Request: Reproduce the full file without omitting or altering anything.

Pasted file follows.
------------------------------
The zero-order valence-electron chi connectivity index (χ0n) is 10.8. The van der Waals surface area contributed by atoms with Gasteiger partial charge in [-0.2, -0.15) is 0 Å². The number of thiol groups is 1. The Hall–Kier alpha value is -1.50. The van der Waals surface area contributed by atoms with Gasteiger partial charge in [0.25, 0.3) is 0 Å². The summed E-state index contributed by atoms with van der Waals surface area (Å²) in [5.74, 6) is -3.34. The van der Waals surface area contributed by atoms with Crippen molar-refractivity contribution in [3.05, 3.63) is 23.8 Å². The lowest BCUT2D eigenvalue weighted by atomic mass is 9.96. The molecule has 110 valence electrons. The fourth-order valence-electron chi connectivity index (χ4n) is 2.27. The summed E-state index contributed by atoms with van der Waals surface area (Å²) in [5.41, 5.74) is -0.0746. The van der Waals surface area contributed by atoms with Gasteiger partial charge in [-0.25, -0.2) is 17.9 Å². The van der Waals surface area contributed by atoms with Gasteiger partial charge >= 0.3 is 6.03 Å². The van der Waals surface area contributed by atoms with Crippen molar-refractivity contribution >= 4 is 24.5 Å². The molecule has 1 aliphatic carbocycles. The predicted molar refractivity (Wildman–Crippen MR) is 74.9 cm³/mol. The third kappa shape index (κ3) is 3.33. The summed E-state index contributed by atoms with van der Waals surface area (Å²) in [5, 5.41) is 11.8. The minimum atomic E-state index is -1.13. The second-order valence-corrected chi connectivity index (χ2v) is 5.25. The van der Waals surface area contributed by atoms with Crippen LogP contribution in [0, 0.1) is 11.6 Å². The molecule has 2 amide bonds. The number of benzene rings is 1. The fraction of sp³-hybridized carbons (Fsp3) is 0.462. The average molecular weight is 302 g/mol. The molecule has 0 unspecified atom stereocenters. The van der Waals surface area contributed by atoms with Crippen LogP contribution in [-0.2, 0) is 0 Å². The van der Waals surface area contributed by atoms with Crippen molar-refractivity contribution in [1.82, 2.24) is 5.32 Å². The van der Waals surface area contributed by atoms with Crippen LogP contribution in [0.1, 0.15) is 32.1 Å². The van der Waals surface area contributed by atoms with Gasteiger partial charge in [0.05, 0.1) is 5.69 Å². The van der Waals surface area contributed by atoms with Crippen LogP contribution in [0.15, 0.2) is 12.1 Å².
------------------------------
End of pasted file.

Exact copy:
The zero-order valence-electron chi connectivity index (χ0n) is 10.8. The van der Waals surface area contributed by atoms with Gasteiger partial charge in [-0.2, -0.15) is 0 Å². The number of thiol groups is 1. The Hall–Kier alpha value is -1.50. The van der Waals surface area contributed by atoms with Gasteiger partial charge in [0.25, 0.3) is 0 Å². The summed E-state index contributed by atoms with van der Waals surface area (Å²) in [5.74, 6) is -3.34. The van der Waals surface area contributed by atoms with Crippen molar-refractivity contribution in [3.05, 3.63) is 23.8 Å². The lowest BCUT2D eigenvalue weighted by atomic mass is 9.96. The molecule has 110 valence electrons. The fourth-order valence-electron chi connectivity index (χ4n) is 2.27. The summed E-state index contributed by atoms with van der Waals surface area (Å²) in [5.41, 5.74) is -0.0746. The van der Waals surface area contributed by atoms with Gasteiger partial charge in [-0.25, -0.2) is 17.9 Å². The van der Waals surface area contributed by atoms with Gasteiger partial charge >= 0.3 is 6.03 Å². The van der Waals surface area contributed by atoms with Crippen molar-refractivity contribution >= 4 is 24.5 Å². The molecule has 1 aliphatic carbocycles. The predicted molar refractivity (Wildman–Crippen MR) is 74.9 cm³/mol. The third kappa shape index (κ3) is 3.33. The summed E-state index contributed by atoms with van der Waals surface area (Å²) in [5, 5.41) is 11.8. The minimum atomic E-state index is -1.13. The second-order valence-corrected chi connectivity index (χ2v) is 5.25. The van der Waals surface area contributed by atoms with Crippen LogP contribution in [0, 0.1) is 11.6 Å². The molecule has 2 amide bonds. The number of benzene rings is 1. The fraction of sp³-hybridized carbons (Fsp3) is 0.462. The average molecular weight is 302 g/mol. The molecule has 0 unspecified atom stereocenters. The van der Waals surface area contributed by atoms with Crippen LogP contribution in [-0.2, 0) is 0 Å². The van der Waals surface area contributed by atoms with Crippen molar-refractivity contribution in [1.82, 2.24) is 5.32 Å². The van der Waals surface area contributed by atoms with Crippen LogP contribution in [0.1, 0.15) is 32.1 Å². The van der Waals surface area contributed by atoms with Gasteiger partial charge in [0.05, 0.1) is 5.69 Å². The van der Waals surface area contributed by atoms with Crippen LogP contribution in [0.15, 0.2) is 12.1 Å².